In developmental psychology we have an on-site Psychology Kindergarten (3 to 5 years) which offers invaluable access for both researchers and students. The kindergarten offers excellent facilities, including several video-monitored testing rooms and a one-way mirror observation room. We conduct observational studies, free-play paradigms, and experimental studies, including eye-tracking, and we are developing a child neuroimaging (EEG) lab. Children within the Kindergarten have the chance to participate in new research ideas with staff members trained in childcare and communication.
We have a dedicated Face Research Lab with testing cubicles fitted with several high-resolution remote eye trackers (Eyelinks, Tobii, SMI, Eyetribe), a 3D camera system and a meeting room. We also have a state-of-the-art facility for simultaneous recording of eye movements, autonomic activity, facial micro-expressions and vocal responses - The Conface Lab.
Our perception labs provide psychophysics equipment such as fully integrated computerized psychophysics system e.g., ViSaGe stimulus generators (programmable hardware system), ultra-high-precision displays (Display++), high-precision photometry and Wheatstone stereoscopes, as well as VR and AVR equipment, high resolution eye tracking and stereoscopic viewing systems.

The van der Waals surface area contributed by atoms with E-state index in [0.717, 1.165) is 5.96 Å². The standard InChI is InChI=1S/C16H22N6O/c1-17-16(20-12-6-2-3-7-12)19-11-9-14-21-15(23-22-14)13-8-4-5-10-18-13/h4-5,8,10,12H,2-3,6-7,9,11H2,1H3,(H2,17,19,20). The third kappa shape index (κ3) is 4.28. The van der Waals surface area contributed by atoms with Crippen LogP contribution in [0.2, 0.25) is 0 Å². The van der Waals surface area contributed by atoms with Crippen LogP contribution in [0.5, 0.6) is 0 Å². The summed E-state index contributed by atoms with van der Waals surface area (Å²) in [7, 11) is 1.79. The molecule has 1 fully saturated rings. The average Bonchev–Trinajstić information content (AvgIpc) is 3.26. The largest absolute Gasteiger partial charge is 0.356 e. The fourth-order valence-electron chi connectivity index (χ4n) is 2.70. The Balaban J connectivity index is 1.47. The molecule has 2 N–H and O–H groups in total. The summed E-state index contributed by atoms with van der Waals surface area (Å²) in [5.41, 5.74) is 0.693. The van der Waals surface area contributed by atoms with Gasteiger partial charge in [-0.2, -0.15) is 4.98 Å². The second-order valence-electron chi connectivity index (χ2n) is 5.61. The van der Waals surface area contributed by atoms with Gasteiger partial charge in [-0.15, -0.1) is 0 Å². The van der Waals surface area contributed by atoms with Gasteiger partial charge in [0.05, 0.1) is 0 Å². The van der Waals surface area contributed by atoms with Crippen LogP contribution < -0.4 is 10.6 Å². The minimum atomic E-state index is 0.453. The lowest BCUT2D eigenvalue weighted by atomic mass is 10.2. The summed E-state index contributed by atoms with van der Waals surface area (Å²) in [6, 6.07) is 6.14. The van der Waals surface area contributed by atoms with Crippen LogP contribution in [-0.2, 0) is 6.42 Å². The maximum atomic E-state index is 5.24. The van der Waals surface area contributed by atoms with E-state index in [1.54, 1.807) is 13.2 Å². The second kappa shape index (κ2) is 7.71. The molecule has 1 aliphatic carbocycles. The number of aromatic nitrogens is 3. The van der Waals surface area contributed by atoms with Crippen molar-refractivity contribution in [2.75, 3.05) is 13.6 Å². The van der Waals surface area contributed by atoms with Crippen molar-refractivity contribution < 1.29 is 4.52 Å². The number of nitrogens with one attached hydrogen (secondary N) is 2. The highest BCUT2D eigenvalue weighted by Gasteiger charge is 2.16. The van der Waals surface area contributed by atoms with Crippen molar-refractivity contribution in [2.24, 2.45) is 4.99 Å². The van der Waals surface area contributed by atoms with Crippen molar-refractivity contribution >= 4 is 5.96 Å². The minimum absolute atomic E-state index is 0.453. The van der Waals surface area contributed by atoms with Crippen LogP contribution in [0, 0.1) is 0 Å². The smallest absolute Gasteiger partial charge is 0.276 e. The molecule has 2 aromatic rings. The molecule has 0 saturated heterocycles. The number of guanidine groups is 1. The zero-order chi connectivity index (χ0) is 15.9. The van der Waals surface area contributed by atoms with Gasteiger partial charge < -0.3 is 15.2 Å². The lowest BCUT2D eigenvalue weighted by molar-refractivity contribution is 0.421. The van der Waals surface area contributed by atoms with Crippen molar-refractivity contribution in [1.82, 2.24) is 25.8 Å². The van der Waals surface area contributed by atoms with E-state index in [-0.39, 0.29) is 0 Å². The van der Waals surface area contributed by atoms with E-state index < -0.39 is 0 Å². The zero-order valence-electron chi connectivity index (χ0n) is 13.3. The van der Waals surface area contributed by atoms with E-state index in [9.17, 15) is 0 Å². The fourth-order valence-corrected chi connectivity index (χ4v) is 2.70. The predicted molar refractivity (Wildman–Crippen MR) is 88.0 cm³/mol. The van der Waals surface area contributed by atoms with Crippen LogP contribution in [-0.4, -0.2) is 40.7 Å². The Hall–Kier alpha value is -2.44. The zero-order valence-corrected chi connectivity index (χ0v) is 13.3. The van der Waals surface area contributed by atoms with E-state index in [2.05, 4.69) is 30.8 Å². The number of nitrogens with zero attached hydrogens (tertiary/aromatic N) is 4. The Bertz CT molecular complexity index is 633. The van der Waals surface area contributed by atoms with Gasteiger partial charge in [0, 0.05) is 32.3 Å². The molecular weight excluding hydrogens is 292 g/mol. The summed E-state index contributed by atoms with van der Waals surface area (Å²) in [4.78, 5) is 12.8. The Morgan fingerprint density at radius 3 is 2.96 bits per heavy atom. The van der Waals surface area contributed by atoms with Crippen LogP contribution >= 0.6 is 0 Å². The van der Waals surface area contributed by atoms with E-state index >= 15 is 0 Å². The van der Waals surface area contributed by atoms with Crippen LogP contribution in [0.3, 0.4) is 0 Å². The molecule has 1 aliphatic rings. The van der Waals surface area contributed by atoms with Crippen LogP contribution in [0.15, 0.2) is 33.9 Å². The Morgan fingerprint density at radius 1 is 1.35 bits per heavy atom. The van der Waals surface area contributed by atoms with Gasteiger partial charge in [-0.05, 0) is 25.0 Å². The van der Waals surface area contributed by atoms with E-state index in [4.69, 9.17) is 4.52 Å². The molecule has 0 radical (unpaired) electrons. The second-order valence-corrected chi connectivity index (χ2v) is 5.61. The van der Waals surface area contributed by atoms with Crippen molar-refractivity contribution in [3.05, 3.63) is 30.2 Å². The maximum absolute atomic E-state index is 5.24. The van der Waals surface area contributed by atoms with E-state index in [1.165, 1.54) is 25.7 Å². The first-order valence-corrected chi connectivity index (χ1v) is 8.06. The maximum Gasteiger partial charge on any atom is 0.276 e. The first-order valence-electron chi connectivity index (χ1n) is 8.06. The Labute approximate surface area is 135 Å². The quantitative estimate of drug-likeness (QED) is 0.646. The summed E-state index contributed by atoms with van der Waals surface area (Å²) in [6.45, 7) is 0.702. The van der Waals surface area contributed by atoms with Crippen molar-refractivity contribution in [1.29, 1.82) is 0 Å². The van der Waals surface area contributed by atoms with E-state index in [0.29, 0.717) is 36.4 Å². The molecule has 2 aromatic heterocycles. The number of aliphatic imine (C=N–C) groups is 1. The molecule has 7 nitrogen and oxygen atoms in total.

We have a dedicated lab space for autism research.
Our research is supported by a wide range of funders including the BBSRC, ESRC, EPSRC, ERC, CSO, The Leverhulme Trust, The Wellcome Trust, The British Academy.
Stirling Psychology offers a vibrant and supportive environment for independent research fellows working on any aspect within our research groups, and we are always keen to welcome new members.
Members of the Cognition in Complex Environments Research Group
Research group members
Column one lists members of the group and column two describes each member's area of interest.
|Georgios Argyropoulos||Episodic memory, emotion regulation, eye-tracking, psycholinguistics, cognitive neuroscience, neuropsychology.|
|Anna K. Bobak||Super-recognisers, individual differences, face memory, face perception, psychological assessment, generalisability crisis.|
|Eilidh Cage||Autism, mental health, autistic identity, autism stigma, camouflaging, higher education.|